The body’s nervous system has two parts: the central nervous system (CNS), which includes the spinal cord and brain, and the peripheral nervous system (PNS), which is a network of nerves that extend from the brain and spinal cord into other parts of the body. When the peripheral nerves are damaged, peripheral neuropathy can occur. Approximately two million veterans have a service connection for nerve damage conditions.
If you’re a veteran, you may have experienced nerve damage in a number of ways. About ten percent of living veterans sustained a severe injury during their time in service—the majority during combat—and a military accident and/or physical trauma can cause damage to the nerves. Additionally, if you were exposed to Agent Orange or developed diabetes because of your time in service, you may have some type of nerve damage.
Signs You May Have Nerve Damage
Your body’s broad network of nerves sends signals and messages to and from the brain to other parts of your body and receives information from your environment. Your nervous system directs and controls your bodily functions such as movement, memory, and thought, as well as behaviors you don’t think about, such as blinking and breathing.
You can think of your nervous system as a control center for your body. Other aspects of your health are affected and regulated by your nervous system, including:
- Hunger and thirst
- Emotional responses
When your nerves don’t function properly, and they don’t carry the correct messages, you can experience symptoms of nerve damage, including:
- Muscle weakness in your legs or arms
- Decreased coordination
- Sharp throbbing or burning pain
- Sensitivity to touch
- Numbness or tingling in the feet and/or hands
How the VA Rates Nerve Damage
If you’re a veteran with nerve damage and believe it occurred during or because of your time in service, and you can service-connect your condition, you may be eligible for disability benefits from the United States Department of Veterans Affairs (VA).
There are three classifications under which nerve conditions are rated by the VA—paralysis, neuritis, and neuralgia—and these are broken into categories that define the loss of function of the affected body part.
In this classification, the nerve is unable to function in any way. Types of paralysis include:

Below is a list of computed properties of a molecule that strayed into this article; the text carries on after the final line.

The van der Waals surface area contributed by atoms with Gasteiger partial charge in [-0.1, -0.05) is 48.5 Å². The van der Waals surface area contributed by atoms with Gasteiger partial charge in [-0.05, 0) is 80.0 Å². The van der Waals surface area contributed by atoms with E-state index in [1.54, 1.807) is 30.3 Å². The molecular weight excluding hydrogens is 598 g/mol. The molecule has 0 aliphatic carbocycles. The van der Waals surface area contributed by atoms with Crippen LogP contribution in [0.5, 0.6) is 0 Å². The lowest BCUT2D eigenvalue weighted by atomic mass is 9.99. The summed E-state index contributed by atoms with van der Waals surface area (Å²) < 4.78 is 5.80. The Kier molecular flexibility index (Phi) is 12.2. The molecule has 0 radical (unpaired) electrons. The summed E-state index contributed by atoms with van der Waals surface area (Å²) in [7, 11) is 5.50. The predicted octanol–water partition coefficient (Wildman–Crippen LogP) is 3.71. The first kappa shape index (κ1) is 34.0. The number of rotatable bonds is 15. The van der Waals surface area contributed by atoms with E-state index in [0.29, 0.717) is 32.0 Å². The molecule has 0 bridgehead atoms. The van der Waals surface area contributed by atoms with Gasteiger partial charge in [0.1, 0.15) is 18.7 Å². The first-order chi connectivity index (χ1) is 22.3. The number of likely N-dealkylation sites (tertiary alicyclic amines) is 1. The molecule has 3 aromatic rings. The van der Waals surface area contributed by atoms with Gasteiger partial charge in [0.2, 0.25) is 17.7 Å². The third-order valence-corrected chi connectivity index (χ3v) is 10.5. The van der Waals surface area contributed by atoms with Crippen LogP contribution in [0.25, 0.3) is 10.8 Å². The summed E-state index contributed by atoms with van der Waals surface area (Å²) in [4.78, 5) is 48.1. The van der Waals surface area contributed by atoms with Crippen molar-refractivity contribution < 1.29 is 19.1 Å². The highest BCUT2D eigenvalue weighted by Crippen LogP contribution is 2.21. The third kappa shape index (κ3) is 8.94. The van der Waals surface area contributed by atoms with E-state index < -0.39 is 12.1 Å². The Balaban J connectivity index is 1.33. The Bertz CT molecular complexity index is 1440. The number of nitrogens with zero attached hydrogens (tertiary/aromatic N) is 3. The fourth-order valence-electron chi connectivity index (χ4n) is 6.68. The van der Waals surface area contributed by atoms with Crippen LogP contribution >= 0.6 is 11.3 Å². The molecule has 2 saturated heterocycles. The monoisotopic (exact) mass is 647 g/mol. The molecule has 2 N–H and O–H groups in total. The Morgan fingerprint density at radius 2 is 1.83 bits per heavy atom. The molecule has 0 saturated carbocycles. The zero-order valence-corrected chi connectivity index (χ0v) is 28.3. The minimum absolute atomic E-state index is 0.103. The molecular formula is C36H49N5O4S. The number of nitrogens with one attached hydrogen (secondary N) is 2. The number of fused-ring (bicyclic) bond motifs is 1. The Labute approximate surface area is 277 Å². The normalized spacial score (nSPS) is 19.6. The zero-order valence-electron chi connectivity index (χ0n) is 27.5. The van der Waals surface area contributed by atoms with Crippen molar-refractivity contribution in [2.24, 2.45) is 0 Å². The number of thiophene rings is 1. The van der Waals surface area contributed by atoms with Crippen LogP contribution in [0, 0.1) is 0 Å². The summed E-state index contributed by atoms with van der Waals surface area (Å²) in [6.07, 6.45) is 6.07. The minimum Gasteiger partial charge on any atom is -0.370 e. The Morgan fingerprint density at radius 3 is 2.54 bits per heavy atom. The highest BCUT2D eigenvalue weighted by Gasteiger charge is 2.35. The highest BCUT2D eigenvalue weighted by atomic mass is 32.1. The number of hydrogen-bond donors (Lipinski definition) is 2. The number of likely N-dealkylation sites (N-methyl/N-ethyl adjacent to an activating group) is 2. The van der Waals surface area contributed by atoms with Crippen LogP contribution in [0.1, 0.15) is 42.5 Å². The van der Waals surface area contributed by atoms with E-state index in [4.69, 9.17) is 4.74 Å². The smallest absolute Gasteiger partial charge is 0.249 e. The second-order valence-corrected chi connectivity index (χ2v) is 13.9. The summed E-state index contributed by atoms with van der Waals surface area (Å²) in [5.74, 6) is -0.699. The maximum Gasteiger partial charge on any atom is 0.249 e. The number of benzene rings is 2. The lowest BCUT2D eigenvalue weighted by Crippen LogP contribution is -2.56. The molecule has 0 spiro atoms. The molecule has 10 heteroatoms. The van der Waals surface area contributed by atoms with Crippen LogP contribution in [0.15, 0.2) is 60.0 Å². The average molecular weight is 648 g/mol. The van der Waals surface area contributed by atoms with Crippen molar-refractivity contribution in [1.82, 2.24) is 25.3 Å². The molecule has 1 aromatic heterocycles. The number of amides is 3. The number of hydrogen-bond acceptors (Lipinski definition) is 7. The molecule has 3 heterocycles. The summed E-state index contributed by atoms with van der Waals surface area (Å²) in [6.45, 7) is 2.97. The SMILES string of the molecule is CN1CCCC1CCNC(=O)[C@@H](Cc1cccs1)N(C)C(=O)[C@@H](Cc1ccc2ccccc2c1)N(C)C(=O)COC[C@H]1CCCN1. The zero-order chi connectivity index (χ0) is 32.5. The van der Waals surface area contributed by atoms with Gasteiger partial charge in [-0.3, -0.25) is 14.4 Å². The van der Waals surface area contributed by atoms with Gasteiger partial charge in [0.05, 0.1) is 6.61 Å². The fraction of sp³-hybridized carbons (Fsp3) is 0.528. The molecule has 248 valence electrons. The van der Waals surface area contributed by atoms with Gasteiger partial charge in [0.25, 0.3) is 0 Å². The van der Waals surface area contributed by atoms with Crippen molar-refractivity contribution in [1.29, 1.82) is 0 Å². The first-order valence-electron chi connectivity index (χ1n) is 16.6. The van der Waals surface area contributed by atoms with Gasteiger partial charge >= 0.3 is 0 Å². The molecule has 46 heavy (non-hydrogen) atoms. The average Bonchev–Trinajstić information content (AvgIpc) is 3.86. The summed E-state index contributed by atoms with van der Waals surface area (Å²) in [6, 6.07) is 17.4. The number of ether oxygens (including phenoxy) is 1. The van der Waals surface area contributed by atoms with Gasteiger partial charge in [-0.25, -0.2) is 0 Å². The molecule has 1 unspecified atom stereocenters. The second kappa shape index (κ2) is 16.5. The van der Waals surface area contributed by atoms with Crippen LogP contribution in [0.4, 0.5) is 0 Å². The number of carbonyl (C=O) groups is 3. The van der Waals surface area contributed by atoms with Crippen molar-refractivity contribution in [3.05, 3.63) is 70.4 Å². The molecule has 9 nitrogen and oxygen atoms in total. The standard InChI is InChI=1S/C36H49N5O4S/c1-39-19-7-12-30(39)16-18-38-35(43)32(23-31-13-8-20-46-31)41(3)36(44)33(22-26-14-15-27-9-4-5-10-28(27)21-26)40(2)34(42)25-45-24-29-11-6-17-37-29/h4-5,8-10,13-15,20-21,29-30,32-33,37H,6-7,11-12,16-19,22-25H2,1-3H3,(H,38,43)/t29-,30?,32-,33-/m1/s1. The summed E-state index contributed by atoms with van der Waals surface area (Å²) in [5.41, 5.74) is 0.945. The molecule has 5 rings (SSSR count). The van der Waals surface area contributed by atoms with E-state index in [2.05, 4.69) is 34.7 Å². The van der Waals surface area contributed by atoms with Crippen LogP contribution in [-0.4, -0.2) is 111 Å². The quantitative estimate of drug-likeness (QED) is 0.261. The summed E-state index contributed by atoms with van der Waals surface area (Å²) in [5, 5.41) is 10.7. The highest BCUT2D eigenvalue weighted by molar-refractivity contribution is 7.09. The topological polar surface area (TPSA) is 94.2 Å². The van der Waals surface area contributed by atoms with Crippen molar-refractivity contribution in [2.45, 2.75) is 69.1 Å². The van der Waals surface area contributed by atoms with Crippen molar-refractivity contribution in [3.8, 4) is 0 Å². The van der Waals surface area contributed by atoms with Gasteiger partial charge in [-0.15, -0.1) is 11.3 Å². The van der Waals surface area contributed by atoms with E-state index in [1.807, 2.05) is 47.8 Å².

- Complete. Complete paralysis occurs when a nerve is totally paralyzed, and its associated body part is not functioning at all.
- Incomplete, severe. In this category, the nerve is not totally paralyzed, and the patient suffers various symptoms, such as muscle atrophy or decreased blood circulation, that limit the functioning of the associated body part.
- Incomplete, moderate. In a moderate injury, the nerve is not entirely paralyzed, and the patient experiences moderate pain, tingling, and numbness that impede the functioning of the associated body part.
- Incomplete, mild. Mild nerve damage means the nerve isn’t entirely paralyzed, and the patient experiences mild tingling or pain.
In this classification, the nerve is still partially functional, but it’s irritated, inflamed, and painful. Neuritis involves decreased sensibility, muscle atrophy, and/or loss of reflexes, as follows:
- Severe. Loss of reflexes, muscle atrophy, and loss of sensation are all present and severely limit the functioning of the associated body part.
- Moderate. One or more of the three symptoms are present, and they interfere with the functioning of the associated body part in a significant way.
- Mild. One or more of the primary symptoms may occur, but they’re mild and do not cause major interference with the functioning of the associated body part.
In this classification, the nerve creates intermittent or continual pain, and the patient may feel numbness and tingling.
- Moderate. Tingling, moderate to severe pain, and numbness may interfere with the functioning of the associated body part.
- Mild. Tingling and mild pain may occur. The patient may also experience slight movement limitations of the associated body part.
Service-Connecting Your Nerve Damage Conditions
Veterans are eligible for VA disability benefits if they can service-connect their nerve damage to their time in the military. They can make this connection as a direct connection or through a secondary condition.
To make the connection on a direct basis, a veteran needs to provide evidence that they’ve received a diagnosis of nerve damage. With this proof, they also need to provide evidence of an in-service incident, illness, or event that caused the nerve damage and include a medical nexus opinion that links the nerve damage to the military incident.
To make a secondary service-connection, the veteran needs to be service-connected for some other condition such as cancer, diabetes, multiple sclerosis, or another illness and later developed nerve damage.
Contact Cuddigan Law
If you are seeking VA disability benefits for nerve damage, or your benefits claim has been denied, contact the legal team at Cuddigan Law. Our attorneys have been supporting veterans for years, and we will help document your symptoms with your treating medical providers to describe the full extent of your limitations. We know exactly how much these disability benefits mean to you. If we accept your case, we will take all of the necessary steps to help you get them. If your condition is making it impossible for you to work, contact Cuddigan Law to speak with an intake specialist for free.